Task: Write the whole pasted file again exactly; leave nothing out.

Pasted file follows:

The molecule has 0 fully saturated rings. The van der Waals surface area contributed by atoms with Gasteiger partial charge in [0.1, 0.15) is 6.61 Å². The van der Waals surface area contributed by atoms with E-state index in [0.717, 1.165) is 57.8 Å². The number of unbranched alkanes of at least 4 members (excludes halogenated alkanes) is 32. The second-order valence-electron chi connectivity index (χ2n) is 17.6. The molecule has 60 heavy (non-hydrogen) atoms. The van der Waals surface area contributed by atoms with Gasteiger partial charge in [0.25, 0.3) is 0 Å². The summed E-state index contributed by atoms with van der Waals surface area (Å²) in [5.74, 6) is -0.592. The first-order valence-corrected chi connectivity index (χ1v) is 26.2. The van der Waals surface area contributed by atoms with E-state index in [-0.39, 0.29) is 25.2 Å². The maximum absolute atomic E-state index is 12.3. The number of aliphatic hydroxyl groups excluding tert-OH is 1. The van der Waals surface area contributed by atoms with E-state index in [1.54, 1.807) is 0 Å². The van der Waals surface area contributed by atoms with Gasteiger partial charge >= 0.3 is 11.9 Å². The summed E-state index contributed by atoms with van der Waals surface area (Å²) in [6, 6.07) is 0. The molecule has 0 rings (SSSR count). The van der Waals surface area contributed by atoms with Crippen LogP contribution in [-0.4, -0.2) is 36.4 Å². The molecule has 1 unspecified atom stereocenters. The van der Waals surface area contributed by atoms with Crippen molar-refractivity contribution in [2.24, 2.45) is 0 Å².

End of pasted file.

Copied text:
The molecule has 0 fully saturated rings. The van der Waals surface area contributed by atoms with Gasteiger partial charge in [0.1, 0.15) is 6.61 Å². The van der Waals surface area contributed by atoms with E-state index in [0.717, 1.165) is 57.8 Å². The number of unbranched alkanes of at least 4 members (excludes halogenated alkanes) is 32. The second-order valence-electron chi connectivity index (χ2n) is 17.6. The molecule has 60 heavy (non-hydrogen) atoms. The van der Waals surface area contributed by atoms with Gasteiger partial charge in [0.25, 0.3) is 0 Å². The summed E-state index contributed by atoms with van der Waals surface area (Å²) in [5.74, 6) is -0.592. The first-order valence-corrected chi connectivity index (χ1v) is 26.2. The van der Waals surface area contributed by atoms with E-state index in [-0.39, 0.29) is 25.2 Å². The maximum absolute atomic E-state index is 12.3. The number of aliphatic hydroxyl groups excluding tert-OH is 1. The van der Waals surface area contributed by atoms with E-state index in [1.54, 1.807) is 0 Å². The van der Waals surface area contributed by atoms with Gasteiger partial charge >= 0.3 is 11.9 Å². The summed E-state index contributed by atoms with van der Waals surface area (Å²) in [6, 6.07) is 0. The molecule has 0 rings (SSSR count). The van der Waals surface area contributed by atoms with Crippen LogP contribution in [-0.4, -0.2) is 36.4 Å². The molecule has 1 unspecified atom stereocenters. The van der Waals surface area contributed by atoms with Crippen molar-refractivity contribution in [2.24, 2.45) is 0 Å².